Crimson Peak has more continuity errors than I’ve seen in a movie in a long time. A character turns off a faucet and in the next cut, it’s back on. Time gaps abound. There’s other miscues that aren’t so much ‘continuity error’, as pure nonsense. Edith learns she’s being fed poison tea so she declines an offer of tea and then half a second later willingly eats porridge spoon-fed to her from the same person who prepared the tea.

And let me repeat: The ghosts don’t even matter! The actual plot could exist entirely without ghosts. They just kind of hang out in the background. They’re not particularly scary or well designed ghosts either (which is baffling considering this is the same director as Pan’s Labyrinth). The visual design and effects do not mesh well. The ghouls have an ethereal, semi-opaque quality that is thematically consistent, but comes off as cheap.

As for the plot, I could have settled for a cliche “the villains were ghosts all along!” over what we actually get: ghost bystanders to an entirely human story that happens to make no logical sense. The villains were seducing rich heiresses and murdering them after they stole their money, so they could finally finish building the clay extraction machine, to make money to repair their ancient house. Why didn’t they just use their victim’s wealth to restore the house? Who knows! It’s nonsense just like the rest of this movie.

All the movie really has going for it is the creepy-pretty design of the house that half the movie takes place in. It is beautiful and would be fun to explore. But it’s not that interesting, certainly not enough to carry the plot, dialogue, or performances.


[1] Did I mention this plotline also insults literary history? There’s a point where someone mocks Edith for being a single lady writer, and tells her Jane Austen died a spinster. Edith (cleverly) retorts that she’d rather be like Mary Shelley and die a widow. I wanted to flip a table over and shout that’s because Percy died when he was so young! And Mary herself didn’t exactly reach old age either. What the hell.

[2] While the tone and acting is confused, there is one actor who is somehow perfect: Charlie Hunnam, Jacks from Sons of Anarchy, plays Edith’s childhood friend. He is so earnestly campy, we couldn’t stop laughing whenever he was on screen. Despite being a doctor in 1900s New York, he still uses his modern day NorCal biker accent! It’s hilarious. While other stalwart men riding to Edith’s rescue, walking four hours through a blizzard, would be eye-roll worthy, watching Jacks do it is hilarious.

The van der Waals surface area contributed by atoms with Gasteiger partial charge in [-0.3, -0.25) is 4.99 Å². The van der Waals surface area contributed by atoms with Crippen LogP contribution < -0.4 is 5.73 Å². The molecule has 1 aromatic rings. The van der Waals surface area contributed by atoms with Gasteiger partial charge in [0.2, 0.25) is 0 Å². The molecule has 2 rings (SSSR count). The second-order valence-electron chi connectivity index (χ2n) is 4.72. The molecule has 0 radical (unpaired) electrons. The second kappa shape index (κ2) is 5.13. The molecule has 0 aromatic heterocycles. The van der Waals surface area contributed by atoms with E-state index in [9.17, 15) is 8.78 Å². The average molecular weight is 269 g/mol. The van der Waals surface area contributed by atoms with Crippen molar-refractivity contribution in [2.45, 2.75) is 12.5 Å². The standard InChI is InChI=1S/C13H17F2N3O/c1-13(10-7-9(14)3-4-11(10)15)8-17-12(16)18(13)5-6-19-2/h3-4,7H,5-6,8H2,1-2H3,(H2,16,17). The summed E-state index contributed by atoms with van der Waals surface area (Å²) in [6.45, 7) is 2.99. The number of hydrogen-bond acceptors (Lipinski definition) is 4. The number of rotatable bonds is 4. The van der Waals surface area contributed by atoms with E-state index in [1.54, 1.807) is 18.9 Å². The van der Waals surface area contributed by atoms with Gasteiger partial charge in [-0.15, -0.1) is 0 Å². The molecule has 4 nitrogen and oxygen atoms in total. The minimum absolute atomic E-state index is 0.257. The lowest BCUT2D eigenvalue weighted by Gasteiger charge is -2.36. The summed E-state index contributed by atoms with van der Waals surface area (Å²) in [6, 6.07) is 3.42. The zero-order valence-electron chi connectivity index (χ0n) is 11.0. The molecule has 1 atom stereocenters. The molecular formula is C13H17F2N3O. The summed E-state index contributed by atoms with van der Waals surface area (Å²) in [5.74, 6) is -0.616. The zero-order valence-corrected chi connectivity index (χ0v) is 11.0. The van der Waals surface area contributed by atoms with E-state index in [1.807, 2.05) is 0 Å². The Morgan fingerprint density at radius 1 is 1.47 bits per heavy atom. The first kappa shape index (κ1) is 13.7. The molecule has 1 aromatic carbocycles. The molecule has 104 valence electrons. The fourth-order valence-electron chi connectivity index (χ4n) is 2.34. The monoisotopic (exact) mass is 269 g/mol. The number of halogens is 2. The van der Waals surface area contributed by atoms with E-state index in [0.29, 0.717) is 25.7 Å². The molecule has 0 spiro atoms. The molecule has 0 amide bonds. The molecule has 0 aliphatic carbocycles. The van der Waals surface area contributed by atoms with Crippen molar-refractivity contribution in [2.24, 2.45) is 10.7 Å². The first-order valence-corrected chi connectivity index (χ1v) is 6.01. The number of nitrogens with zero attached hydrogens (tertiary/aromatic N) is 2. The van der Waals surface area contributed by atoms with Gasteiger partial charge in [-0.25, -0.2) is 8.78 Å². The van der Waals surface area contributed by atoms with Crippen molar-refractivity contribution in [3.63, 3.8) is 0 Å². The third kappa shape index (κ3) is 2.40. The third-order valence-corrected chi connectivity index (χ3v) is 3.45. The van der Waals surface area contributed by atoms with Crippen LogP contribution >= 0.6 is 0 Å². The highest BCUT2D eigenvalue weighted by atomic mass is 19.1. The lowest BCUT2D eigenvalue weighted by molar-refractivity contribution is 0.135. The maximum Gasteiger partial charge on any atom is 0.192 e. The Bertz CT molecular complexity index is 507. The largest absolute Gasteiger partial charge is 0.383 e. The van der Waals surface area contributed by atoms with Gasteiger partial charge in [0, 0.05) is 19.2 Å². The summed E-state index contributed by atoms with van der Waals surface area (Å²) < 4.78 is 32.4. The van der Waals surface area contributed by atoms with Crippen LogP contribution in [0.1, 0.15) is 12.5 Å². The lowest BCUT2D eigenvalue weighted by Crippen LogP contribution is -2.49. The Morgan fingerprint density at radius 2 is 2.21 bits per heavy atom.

“Sir, we’re closed, you can’t rent a horse.”
[deadpan] “Then I’ll walk.”
“But it’s four hours in the snow, at night!”
[stoned-faced, biker accent] “Then I better get goin…”

At one point he gets stabbed in the arm, and the manner in which he pirouettes around, upper body frozen, face tense and quivering, is like perfect satirical theater. I don’t think it’s supposed to be this funny. It’s probably not funny at all if you’ve never seen an episode Sons of Anarchy.

The Spooking Orb #3: The Guest


The Peterson family — father, mother, early 20s daughter, highschool age son — are in mourning. Recently, Caleb, their oldest son and army soldier was killed in the Middle East.

Enter David. The Guest. David shows up at the Peterson’s rural abode, claiming to be a squadmate and great friend of Caleb. We, the audience, know something is off with David, not simply because the movie is titled ‘The Guest’, and Mrs. Peterson senses this at first at well. But David backs up his story by pointing himself out in a picture of Caleb the Petersons had amongst their mourning shrine before he even got there. He ingratiates himself further by being the missing good son/brother — he helps the highschooler stand up to bullies, assists the daughter with boyfriend problems, is a sounding board for the dad’s work woes, a warm son-like presence for mom.

This is a movie of tension, building. Watch David chop food in the kitchen with a large knife and wave it around while he’s talking in his earnest, affable manner. There’s a constant juxtaposition between blue eyed, ultra friendly David, that guy from Downton Abbey, and the violence we’re sure he’s capable of even before we see it. Indeed, the tension is dramatically more engaging and frightening than the violence itself when it does arrive.